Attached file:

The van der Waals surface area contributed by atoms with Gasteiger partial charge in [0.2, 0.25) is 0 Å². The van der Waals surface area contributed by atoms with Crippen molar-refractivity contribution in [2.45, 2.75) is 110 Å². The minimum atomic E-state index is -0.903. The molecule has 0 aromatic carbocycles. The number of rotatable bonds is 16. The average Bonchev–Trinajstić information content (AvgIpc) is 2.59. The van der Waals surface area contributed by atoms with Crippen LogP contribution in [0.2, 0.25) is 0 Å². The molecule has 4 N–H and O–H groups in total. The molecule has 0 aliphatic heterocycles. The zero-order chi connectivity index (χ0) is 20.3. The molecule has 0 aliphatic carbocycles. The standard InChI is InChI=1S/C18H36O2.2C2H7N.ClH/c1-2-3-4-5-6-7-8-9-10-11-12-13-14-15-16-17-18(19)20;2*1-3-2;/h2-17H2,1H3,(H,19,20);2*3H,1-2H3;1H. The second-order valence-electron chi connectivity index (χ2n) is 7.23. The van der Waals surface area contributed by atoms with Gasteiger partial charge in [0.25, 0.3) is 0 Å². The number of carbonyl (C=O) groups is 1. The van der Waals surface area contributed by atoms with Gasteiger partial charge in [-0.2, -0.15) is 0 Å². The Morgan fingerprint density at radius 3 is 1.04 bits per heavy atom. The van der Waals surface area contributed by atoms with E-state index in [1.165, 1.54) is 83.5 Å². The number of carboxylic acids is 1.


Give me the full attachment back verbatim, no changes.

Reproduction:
The van der Waals surface area contributed by atoms with Gasteiger partial charge in [0.2, 0.25) is 0 Å². The van der Waals surface area contributed by atoms with Crippen molar-refractivity contribution in [2.45, 2.75) is 110 Å². The minimum atomic E-state index is -0.903. The molecule has 0 aromatic carbocycles. The number of rotatable bonds is 16. The average Bonchev–Trinajstić information content (AvgIpc) is 2.59. The van der Waals surface area contributed by atoms with Crippen LogP contribution in [0.2, 0.25) is 0 Å². The molecule has 4 N–H and O–H groups in total. The molecule has 0 aliphatic heterocycles. The zero-order chi connectivity index (χ0) is 20.3. The molecule has 0 aliphatic carbocycles. The standard InChI is InChI=1S/C18H36O2.2C2H7N.ClH/c1-2-3-4-5-6-7-8-9-10-11-12-13-14-15-16-17-18(19)20;2*1-3-2;/h2-17H2,1H3,(H,19,20);2*3H,1-2H3;1H. The second-order valence-electron chi connectivity index (χ2n) is 7.23. The van der Waals surface area contributed by atoms with Gasteiger partial charge in [0.25, 0.3) is 0 Å². The number of carbonyl (C=O) groups is 1. The van der Waals surface area contributed by atoms with Gasteiger partial charge in [-0.2, -0.15) is 0 Å². The Morgan fingerprint density at radius 3 is 1.04 bits per heavy atom. The van der Waals surface area contributed by atoms with E-state index in [1.165, 1.54) is 83.5 Å². The number of carboxylic acids is 1.